A federal judge has refused to toss out the federal sentencing guidelines that call for Martha Stewart to get a 10- to 16-month prison term when she is sentenced Friday for obstructing a federal investigation into her personal stock sales.
U.S. District Judge Miriam Goldman Cedarbaum said in a one-paragraph order that she did not plan to declare the guidelines unconstitutional, as Stewart's lawyers had requested. The multimillionaire businesswoman's defense team had argued that a June U.S. Supreme Court decision called Blakely v. Washington undermined the guidelines' validity.
The ruling, which was handed down late Wednesday but not made public until Thursday, closes off one of Stewart's best avenues for avoiding prison.
However, Cedarbaum could still split the sentence she hands down and allow Stewart to serve up to half her time in home confinement.
Stewart's lawyers are also trying to convince Cedarbaum that Stewart's case is so unusual she should qualify for a "downward departure" from the guidelines and get probation and community service. They have argued in sealed papers that a prison term would do irreparable harm to Stewart's public company, Martha Stewart Living Omnimedia, and its hundreds of employees, according to two sources familiar with their contents, who spoke on condition of anonymity.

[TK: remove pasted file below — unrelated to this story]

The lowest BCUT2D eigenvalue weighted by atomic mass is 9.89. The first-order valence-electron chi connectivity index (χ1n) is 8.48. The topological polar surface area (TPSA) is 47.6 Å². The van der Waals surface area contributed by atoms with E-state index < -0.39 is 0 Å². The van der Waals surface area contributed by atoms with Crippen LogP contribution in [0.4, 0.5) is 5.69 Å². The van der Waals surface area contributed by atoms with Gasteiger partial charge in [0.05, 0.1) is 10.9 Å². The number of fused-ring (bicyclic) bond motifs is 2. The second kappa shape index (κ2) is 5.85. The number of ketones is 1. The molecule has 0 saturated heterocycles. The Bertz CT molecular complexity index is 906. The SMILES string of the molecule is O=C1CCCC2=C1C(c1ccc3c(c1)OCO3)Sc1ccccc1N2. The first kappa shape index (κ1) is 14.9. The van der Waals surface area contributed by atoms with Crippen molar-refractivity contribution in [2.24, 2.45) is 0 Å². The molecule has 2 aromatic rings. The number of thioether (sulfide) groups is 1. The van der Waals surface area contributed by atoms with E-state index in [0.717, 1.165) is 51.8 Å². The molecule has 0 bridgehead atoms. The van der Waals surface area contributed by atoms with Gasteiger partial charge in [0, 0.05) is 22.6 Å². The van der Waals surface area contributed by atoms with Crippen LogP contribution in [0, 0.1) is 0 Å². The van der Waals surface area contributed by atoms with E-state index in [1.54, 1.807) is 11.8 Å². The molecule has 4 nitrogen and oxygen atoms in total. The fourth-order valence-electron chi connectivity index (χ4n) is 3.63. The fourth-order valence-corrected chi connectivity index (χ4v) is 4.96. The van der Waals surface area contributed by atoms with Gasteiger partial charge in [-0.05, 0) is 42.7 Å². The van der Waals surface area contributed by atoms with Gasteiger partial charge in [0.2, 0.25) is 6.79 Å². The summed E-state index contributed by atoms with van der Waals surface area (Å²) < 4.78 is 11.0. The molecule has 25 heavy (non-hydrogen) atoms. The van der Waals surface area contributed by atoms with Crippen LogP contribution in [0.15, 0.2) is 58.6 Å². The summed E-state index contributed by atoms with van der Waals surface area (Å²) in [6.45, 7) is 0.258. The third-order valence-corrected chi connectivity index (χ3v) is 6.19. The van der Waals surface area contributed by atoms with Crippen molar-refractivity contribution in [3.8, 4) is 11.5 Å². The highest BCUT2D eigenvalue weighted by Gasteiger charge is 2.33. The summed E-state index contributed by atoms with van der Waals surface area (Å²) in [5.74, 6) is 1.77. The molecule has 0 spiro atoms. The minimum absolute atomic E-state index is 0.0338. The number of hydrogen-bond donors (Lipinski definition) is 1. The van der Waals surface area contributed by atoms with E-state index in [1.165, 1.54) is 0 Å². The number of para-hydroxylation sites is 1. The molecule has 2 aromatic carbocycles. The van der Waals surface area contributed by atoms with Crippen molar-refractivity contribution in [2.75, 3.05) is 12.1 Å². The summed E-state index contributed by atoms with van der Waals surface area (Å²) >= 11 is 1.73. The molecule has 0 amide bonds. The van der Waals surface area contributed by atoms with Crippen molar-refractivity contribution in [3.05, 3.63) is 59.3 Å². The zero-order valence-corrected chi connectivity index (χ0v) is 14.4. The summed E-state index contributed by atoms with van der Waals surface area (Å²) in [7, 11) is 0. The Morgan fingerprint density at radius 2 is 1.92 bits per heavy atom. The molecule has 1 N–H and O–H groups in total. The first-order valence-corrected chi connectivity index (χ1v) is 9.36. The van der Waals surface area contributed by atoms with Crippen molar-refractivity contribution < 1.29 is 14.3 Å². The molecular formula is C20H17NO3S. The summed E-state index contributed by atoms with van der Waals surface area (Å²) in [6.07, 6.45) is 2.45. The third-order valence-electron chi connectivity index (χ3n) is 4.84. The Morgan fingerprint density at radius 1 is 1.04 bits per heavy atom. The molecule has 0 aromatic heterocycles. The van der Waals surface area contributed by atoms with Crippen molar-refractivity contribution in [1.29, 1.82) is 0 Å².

Both Stewart and her former broker Peter E. Bacanovic, who was convicted of conspiring with her, have also argued in their sealed motions that the judge should view their behavior during the investigation of Stewart's December 2001 sale of ImClone Systems Inc. stock as an aberration, the sources said.
Prosecutors said the pair tried to cover up the fact that Stewart unloaded 3,928 shares after Bacanovic's assistant improperly told her that ImClone founder Samuel D. Waksal was trying to dump his stock.
The U.S. attorney's office declined to comment on Cedarbaum's ruling and Stewart's spokesman did not return phone calls.
Legal analysts said Cedarbaum's decision was not surprising. The Blakely ruling held that it was unconstitutional for a judge to increase a defendant's sentence based on factors not considered by a jury. As Cedarbaum noted in her ruling, she has not been asked to do that in Stewart's case. "The sentencing guidelines applicable to this case do not require any enhancement by the judge," she wrote.
In addition, the U.S. Court of Appeals for the 2nd Circuit, which will hear Stewart's promised appeal, has declared itself unsure how to apply Blakely. Earlier this week, the court officially asked the Supreme Court for guidance.